(6) Where there is an express legal bar engrafted in any of the provisions of the Code or the concerned Act (under which a criminal proceeding is instituted) to the institution and continuance of the proceedings and/or where there is a specific provision in the Code or the concerned Act, providing efficacious redress for the grievance of the aggrieved party.
(7) Where a criminal proceeding is manifestly attended with mala fide and/or where the proceeding is maliciously instituted with an ulterior motive for wreaking vengeance on the Accused and with a view to spite him due to private and personal grudge."
The Supreme Court has created a fine balance between what constitutes "abuse of the process of law" contrasted with the core objectives of Section 482 i.e. to exercise the discretion contained therein in favour of the accused when it is a matter of ensuring that justice prevails and a prima facie reading of the facts and circumstances of the given case does not tantamount to a cognisable offence against the accused. In the case State of Karnataka versus M. Devedrappa and Ors AIR 2002 SC 671, reversing the Judgment of the Hon'ble High Court of Karnataka whereby the charge sheet and FIR under Sections 465, 468,471 and 420 of the Indian Penal Code, 1860, had been quashed, it was held that while examining the prima facie material it acquittal or conviction are not to be weighed against each other when considering a petition under Section 482 CrPC. All that is required for the High Court is to discern and conclude whether or not the allegations in the FIR, be read in their entirety, would constitute a prima facie case against the accused. Applying the same principle in the case of Dhruvaram Murlidhar Sonar Versus The State of Maharashtra AIR 2019 SC 327, it was held that the allegations of rape and cheating along with offences under the Scheduled Caste and Scheduled Tribe Act were not established the High Court had erred by failing to exercise discretion in favour of the accused and the judgment was reversed in favour of the accused.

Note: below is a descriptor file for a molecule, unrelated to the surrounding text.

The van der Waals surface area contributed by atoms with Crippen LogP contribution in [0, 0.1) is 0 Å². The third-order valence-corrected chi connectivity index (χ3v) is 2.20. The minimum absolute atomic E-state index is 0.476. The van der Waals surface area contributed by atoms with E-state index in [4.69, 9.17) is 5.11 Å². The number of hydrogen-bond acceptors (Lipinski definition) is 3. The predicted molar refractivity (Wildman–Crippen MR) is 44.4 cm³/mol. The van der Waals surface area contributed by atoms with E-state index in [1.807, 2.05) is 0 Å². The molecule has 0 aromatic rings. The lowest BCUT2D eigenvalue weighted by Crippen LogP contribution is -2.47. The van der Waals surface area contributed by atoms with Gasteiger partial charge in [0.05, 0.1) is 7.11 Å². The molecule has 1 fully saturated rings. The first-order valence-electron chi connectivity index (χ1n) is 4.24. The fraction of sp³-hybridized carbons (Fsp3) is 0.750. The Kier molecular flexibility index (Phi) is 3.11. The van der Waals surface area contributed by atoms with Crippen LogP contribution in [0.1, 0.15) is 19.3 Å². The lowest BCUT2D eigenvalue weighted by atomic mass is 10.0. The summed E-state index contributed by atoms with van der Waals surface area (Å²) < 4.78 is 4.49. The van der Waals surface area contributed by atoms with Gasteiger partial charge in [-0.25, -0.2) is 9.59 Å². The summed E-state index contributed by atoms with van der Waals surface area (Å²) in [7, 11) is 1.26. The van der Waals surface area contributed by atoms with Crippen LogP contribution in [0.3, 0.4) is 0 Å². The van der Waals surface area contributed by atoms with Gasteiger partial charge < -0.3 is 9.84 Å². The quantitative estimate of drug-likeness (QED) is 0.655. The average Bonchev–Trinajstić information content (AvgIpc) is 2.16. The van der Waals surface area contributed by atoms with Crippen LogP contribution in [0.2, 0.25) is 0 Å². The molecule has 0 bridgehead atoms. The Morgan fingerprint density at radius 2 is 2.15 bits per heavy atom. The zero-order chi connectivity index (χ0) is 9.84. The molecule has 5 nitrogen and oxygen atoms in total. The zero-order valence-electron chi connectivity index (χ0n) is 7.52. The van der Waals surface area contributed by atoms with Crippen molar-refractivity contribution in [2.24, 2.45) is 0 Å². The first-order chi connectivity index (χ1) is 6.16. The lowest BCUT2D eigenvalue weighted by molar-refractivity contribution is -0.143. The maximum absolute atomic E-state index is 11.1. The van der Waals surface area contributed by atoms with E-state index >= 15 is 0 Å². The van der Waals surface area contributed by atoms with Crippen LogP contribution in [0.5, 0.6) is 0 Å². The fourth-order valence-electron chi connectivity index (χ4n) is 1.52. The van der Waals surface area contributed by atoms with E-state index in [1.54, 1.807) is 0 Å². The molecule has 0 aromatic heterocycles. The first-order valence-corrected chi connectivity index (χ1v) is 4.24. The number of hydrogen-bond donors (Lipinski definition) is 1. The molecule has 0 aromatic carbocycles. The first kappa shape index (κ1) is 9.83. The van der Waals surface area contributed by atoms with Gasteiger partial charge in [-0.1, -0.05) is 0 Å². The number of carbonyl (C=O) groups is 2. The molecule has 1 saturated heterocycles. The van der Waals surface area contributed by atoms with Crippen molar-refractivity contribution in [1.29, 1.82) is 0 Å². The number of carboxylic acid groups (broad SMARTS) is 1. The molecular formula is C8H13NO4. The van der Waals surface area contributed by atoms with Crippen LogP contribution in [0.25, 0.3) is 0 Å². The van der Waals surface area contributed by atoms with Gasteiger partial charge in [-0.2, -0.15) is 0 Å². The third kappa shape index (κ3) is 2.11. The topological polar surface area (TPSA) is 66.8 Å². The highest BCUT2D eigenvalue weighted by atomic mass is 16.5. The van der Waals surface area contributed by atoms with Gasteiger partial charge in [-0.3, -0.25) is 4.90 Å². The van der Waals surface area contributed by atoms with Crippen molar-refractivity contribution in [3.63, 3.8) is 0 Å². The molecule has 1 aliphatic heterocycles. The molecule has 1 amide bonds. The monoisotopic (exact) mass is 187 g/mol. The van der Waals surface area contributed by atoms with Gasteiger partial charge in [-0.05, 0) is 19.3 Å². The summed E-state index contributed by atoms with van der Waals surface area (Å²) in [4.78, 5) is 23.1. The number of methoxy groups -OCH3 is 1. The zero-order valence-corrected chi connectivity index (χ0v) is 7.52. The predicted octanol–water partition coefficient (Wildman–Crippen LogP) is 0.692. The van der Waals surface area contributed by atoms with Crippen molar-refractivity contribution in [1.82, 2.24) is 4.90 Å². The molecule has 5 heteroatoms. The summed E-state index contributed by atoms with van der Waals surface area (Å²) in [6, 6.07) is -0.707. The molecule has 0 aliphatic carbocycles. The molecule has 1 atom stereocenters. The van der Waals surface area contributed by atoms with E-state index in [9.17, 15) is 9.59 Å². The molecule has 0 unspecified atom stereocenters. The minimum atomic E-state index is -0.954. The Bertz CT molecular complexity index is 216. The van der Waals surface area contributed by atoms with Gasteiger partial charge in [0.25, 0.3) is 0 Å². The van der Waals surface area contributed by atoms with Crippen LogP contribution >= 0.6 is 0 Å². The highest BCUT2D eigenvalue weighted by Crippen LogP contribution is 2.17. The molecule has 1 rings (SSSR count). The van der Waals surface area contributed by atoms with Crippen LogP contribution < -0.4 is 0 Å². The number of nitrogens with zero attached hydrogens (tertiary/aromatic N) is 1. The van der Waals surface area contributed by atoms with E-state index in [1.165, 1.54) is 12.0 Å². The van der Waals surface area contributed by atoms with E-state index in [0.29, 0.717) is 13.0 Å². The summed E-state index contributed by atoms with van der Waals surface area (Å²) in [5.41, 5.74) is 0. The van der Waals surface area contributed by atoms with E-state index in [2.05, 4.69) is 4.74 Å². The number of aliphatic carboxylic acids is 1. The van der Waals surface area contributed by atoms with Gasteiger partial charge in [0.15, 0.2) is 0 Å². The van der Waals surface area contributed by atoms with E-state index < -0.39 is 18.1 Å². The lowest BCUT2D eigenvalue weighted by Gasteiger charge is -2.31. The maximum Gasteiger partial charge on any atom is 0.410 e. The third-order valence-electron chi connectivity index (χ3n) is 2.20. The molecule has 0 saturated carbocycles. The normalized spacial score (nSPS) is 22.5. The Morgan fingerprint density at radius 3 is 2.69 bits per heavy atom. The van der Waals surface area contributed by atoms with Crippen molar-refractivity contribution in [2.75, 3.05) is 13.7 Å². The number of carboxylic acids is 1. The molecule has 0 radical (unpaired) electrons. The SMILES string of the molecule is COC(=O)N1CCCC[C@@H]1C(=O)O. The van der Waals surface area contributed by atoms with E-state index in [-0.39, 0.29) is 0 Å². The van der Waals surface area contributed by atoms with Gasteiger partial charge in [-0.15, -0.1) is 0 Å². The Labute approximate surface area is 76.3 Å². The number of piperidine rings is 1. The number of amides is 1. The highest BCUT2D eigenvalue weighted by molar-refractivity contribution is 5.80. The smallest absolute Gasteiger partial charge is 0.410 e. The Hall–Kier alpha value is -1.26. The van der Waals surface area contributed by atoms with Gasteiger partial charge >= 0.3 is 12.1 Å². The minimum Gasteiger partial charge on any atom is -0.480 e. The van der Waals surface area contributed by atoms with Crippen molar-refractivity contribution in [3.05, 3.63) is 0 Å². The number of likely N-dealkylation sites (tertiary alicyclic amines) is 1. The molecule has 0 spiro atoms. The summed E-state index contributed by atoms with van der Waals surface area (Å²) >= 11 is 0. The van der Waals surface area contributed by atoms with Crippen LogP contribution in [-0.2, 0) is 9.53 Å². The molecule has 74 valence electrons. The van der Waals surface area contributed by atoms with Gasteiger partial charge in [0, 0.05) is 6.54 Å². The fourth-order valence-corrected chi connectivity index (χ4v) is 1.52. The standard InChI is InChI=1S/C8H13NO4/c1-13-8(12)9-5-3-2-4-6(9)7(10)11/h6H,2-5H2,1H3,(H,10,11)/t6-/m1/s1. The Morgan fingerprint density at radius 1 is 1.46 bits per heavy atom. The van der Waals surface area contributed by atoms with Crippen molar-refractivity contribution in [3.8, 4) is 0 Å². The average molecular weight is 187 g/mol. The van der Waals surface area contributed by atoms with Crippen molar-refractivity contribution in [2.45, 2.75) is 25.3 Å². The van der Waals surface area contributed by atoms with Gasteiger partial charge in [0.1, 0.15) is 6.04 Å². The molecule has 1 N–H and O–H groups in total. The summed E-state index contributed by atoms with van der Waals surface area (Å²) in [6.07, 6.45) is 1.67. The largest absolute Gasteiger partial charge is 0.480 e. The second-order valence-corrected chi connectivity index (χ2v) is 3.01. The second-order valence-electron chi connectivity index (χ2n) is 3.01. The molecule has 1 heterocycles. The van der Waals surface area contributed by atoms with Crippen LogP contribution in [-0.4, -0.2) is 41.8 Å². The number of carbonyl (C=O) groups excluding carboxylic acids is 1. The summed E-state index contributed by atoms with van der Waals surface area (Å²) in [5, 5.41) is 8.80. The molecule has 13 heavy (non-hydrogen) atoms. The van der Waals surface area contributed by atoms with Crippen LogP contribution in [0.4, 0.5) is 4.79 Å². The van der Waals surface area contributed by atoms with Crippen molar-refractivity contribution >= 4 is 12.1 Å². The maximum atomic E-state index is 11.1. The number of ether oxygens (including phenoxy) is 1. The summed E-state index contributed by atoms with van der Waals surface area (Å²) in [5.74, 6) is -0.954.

There has been a uniformity in the stance of the Hon'ble Supreme Court in over three decades when it comes to the view of their lordships on the exercise of discretion of the Hon'ble High Courts under Section 482 of the Code of Criminal Procedure. Though in the recent case of Neeharika Infrastructure it was held that FIR would not be quashed in the case of a cognisable offence, a finer nuanced approach has been observed wherein the Apex Court has had to decide whether or not a cognisable offence is palpable from a cursory and bare reading of the facts as observed in the case of Dhruvaram Murlidhar. As observed and reiterated the powers of the judiciary and police are not overlapping but complementary therefore the exercise of the powers u/s 482 cannot vitiate an investigation or trial at the inception itself. At the same time, Section 482it proves to be a valuable safeguard in cases where the rigours of a criminal trial could potentially destroy the life of an innocent individual whose innocence bespeaks itself on the very face of the FIR. What has not been pleaded and prayed for explicitly cannot be obtained through a clever play on words hence proceedings u/s 482 of CrPC cannot be used to push through pleas under section 438 CrPC or to seek wide ranging directions or injunctions directed at the investigation.
Ms Krishna Parkhani is a Senior Associate at Bonum Lex . Views are personal.